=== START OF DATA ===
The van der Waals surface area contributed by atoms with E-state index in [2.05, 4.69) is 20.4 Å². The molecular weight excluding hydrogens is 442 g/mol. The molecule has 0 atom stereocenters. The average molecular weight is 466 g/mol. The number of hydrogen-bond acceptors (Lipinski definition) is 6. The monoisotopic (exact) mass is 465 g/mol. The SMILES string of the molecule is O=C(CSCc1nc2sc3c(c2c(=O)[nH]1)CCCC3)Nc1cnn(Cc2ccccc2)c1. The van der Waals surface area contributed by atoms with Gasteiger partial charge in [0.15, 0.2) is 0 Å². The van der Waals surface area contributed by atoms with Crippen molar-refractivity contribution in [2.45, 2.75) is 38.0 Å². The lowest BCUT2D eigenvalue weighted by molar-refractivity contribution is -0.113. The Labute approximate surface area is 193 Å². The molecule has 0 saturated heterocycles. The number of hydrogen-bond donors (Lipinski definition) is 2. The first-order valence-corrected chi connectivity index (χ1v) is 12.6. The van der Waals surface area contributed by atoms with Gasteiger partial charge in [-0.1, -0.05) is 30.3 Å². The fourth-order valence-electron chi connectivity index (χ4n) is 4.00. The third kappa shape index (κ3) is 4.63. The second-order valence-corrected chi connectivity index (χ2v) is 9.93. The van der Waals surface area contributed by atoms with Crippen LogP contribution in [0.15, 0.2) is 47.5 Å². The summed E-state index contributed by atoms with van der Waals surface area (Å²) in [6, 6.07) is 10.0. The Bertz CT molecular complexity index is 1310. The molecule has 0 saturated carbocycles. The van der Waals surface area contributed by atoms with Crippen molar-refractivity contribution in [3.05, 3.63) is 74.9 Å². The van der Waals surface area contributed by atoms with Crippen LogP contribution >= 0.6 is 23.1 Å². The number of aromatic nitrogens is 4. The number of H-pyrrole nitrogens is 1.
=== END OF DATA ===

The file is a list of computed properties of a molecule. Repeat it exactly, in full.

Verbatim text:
The van der Waals surface area contributed by atoms with E-state index in [2.05, 4.69) is 20.4 Å². The molecular weight excluding hydrogens is 442 g/mol. The molecule has 0 atom stereocenters. The average molecular weight is 466 g/mol. The number of hydrogen-bond acceptors (Lipinski definition) is 6. The monoisotopic (exact) mass is 465 g/mol. The SMILES string of the molecule is O=C(CSCc1nc2sc3c(c2c(=O)[nH]1)CCCC3)Nc1cnn(Cc2ccccc2)c1. The van der Waals surface area contributed by atoms with Gasteiger partial charge in [0.15, 0.2) is 0 Å². The van der Waals surface area contributed by atoms with Crippen molar-refractivity contribution in [2.45, 2.75) is 38.0 Å². The lowest BCUT2D eigenvalue weighted by molar-refractivity contribution is -0.113. The Labute approximate surface area is 193 Å². The molecule has 0 saturated heterocycles. The number of hydrogen-bond donors (Lipinski definition) is 2. The first-order valence-corrected chi connectivity index (χ1v) is 12.6. The van der Waals surface area contributed by atoms with Gasteiger partial charge in [-0.1, -0.05) is 30.3 Å². The fourth-order valence-electron chi connectivity index (χ4n) is 4.00. The third kappa shape index (κ3) is 4.63. The second-order valence-corrected chi connectivity index (χ2v) is 9.93. The van der Waals surface area contributed by atoms with Crippen LogP contribution in [0.15, 0.2) is 47.5 Å². The summed E-state index contributed by atoms with van der Waals surface area (Å²) in [6, 6.07) is 10.0. The Bertz CT molecular complexity index is 1310. The molecule has 0 saturated carbocycles. The van der Waals surface area contributed by atoms with Crippen molar-refractivity contribution in [3.05, 3.63) is 74.9 Å². The van der Waals surface area contributed by atoms with Crippen LogP contribution >= 0.6 is 23.1 Å². The number of aromatic nitrogens is 4. The number of H-pyrrole nitrogens is 1.